• 15.   The Duodenum Relations <ul><li>.— The superior portion ( pars superior; first portion ) </li></ul><ul><li>is about 5 cm. long. </li></ul><ul><li>Beginning at the pylorus, </li></ul><ul><li>it ends at the neck of the gall-bladder. </li></ul><ul><li>It is the most movable of the four portions. I </li></ul><ul><li>t is almost completely covered by peritoneum, but a small part of its posterior surface near the neck of the gall-bladder and the inferior vena cava is uncovered; </li></ul><ul><li>the upper border of its first half has the hepatoduodenal ligament attached to it, while to the lower border of the same segment the greater omentum is connected . </li></ul><ul><li>It is in such close relation with the gall-bladder that it is usually found to be stained by bile after death, especially on its anterior surface. </li></ul><ul><li>It is in relation above and in front with the quadrate lobe of the liver and the gall-bladder; </li></ul><ul><li>behind with the gastroduodenal artery, the common bile duct, and the portal vein; </li></ul><ul><li>and below and behind with the head and neck of the pancreas. </li></ul>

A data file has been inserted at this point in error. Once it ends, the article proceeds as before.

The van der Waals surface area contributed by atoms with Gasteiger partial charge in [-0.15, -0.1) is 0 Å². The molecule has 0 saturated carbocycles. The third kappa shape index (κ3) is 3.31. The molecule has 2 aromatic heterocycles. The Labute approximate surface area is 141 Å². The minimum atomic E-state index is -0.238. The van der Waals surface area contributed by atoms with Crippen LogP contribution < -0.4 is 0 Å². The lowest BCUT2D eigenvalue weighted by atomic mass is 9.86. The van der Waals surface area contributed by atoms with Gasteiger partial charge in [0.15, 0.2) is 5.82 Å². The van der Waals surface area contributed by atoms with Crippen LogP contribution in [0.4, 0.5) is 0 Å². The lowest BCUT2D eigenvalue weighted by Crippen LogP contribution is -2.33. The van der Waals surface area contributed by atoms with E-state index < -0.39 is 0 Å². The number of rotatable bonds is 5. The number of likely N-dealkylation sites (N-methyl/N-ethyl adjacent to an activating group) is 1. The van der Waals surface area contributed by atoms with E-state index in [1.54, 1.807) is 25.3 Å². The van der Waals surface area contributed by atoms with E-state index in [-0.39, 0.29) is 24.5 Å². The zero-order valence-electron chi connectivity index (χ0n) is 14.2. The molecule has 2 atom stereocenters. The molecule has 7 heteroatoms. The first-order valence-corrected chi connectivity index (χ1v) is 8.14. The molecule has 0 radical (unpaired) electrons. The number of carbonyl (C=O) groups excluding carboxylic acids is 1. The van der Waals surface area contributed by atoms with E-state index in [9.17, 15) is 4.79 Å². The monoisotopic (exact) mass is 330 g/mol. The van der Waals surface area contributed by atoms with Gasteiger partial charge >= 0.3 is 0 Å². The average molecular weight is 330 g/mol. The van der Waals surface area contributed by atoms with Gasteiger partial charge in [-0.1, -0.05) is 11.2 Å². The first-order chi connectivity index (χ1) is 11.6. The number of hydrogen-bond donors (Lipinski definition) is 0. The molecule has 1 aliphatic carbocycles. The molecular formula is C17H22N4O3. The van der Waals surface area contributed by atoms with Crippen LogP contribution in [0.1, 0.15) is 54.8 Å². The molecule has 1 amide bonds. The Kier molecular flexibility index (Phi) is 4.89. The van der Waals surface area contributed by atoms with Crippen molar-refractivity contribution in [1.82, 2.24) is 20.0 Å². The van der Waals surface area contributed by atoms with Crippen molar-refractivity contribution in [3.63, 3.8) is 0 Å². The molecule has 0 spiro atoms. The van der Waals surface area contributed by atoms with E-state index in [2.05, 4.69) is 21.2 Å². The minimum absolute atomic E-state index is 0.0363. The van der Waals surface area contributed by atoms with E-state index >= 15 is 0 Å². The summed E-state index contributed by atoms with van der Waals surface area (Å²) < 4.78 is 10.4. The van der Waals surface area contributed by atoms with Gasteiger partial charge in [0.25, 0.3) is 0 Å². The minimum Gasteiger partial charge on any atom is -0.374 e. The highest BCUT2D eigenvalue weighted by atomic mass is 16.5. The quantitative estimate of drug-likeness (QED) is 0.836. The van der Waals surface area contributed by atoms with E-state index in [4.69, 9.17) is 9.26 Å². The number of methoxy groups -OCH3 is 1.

• 16. The Duodenum Relations <ul><li>The descending portion ( pars descendens; second portion ) </li></ul><ul><li>is from 7 to 10 cm. long, </li></ul><ul><li>and extends from the neck of the gall-bladder , on a level with the first lumbar vertebra , along the right side of the vertebral column as low as the upper border of the body of the fourth lumbar vertebra. </li></ul><ul><li>It is crossed in its middle third by the transverse colon, the posterior surface of which is uncovered by peritoneum and is connected to the duodenum by a small quantity of connective tissue. </li></ul><ul><li>The supra- and infracolic portions are covered in front by peritoneum, the infracolic part by the right leaf of the mesentery. </li></ul><ul><li>Posteriorly the descending portion of the duodenum is not covered by peritoneum. </li></ul><ul><li>The descending portion is in relation, in front , from above downward, with the duodenal impression on the right lobe of the liver, the transverse colon, and the small intestine; behind, it has a variable relation to the front of the right kidney in the neighborhood of the hilum, and is connected to it by loose areolar tissue; </li></ul><ul><li>the renal vessels, the inferior vena cava, and the Psoas below, are also behind it. </li></ul><ul><li>At its medial side is the head of the pancreas, and the common bile duct; to its lateral side is the right colic flexure. </li></ul><ul><li>The common bile duct and the pancreatic duct together perforate the medial side of this portion of the intestine obliquely some 7 to 10 cm. below the pylorus; </li></ul><ul><li>the accessory pancreatic duct sometimes pierces it about 2 cm. above and slightly in front of these. </li></ul>